Theses Doctoral

Corporate Governance or Corporate Governments? Voluntary Firm Practices on Paths to Regulation

Bogusz, Dennis

Recent economic turmoil has ignited fresh debate on regulation of economic activity. Global markets are rife with asymmetries in both informal and formal rules, but previous research has not provided accounts of regulation that bridge these asymmetries. This dissertation redresses that deficiency by analyzing the conditions that explain a regulatory paradox: how voluntary firm practice contributes to formal regulation. Regulation is considered having legal, political, and economic characteristics, but it is also an inherently social process. The recommendation, adoption, and spread of both firm practices and regulations entail a reflexive and dynamic relationship between organizations and their environments. The locus of inquiry is corporate governance practices since the 1990s in ten countries with advanced capital markets. Regulatory change in these countries is indeed partially rooted in the prevalence of voluntary disclosures prior to regulation in over 1500 listed companies, in conjunction with additional key factors. These conditions include other firm behavior, namely corporate governance scandals and cross-listings in a network of global stock exchanges. Historical capital market development and the political makeup of legislatures in their home countries of incorporation are additional, country-level, conditions to regulation. Further, earlier regulation in some jurisdictions directly impacts the later regulation of the same governance practices in other jurisdictions. The paths to regulation, though causal, are not uniform across cases. Countries that are divergent in other accounts of national patterns of corporate governance actually converge along the paths to regulation I discuss. Divergence of countries persists, however, in governance arrangements that follow alternative paths to regulation or remain unregulated entirely. This analysis of comparative regulatory processes avoids both under-socialized accounts of individual firms and over-socialized accounts of countries. Its main contribution is an account of how business shapes regulation through both public and private ordering, implicating theories of regulation and comparative capitalism, as well as policy.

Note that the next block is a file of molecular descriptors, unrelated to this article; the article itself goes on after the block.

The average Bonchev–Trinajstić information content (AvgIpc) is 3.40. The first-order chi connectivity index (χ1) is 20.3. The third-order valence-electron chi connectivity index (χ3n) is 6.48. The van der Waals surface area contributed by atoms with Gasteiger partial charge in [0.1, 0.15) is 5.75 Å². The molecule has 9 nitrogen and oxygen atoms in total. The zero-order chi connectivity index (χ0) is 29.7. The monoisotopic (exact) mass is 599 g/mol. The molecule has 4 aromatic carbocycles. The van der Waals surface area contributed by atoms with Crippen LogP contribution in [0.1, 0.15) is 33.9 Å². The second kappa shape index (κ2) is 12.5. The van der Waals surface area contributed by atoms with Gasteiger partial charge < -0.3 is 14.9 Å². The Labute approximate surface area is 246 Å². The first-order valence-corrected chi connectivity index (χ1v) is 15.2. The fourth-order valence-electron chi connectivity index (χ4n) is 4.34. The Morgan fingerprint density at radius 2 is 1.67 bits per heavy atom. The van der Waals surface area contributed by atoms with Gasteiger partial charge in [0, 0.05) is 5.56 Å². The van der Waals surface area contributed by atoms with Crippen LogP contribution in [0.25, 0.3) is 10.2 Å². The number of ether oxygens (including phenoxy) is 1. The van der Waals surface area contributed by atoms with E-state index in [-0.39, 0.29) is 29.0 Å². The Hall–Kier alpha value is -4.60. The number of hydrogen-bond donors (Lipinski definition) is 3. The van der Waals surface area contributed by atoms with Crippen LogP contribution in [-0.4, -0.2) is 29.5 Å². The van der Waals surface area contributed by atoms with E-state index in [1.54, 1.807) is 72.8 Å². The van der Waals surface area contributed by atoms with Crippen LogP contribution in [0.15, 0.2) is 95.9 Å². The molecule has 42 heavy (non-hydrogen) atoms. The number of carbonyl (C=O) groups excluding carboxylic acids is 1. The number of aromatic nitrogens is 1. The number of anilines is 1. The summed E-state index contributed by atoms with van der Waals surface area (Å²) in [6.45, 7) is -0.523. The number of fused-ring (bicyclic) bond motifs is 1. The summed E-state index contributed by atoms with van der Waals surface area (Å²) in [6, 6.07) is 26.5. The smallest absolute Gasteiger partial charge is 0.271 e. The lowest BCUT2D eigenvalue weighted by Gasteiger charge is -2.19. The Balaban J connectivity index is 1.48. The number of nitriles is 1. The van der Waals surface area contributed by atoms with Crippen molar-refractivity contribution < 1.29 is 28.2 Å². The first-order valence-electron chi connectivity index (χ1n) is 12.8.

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More About This Work

Academic Units
Thesis Advisors
Stark, David C.
Ph.D., Columbia University
Published Here
May 5, 2011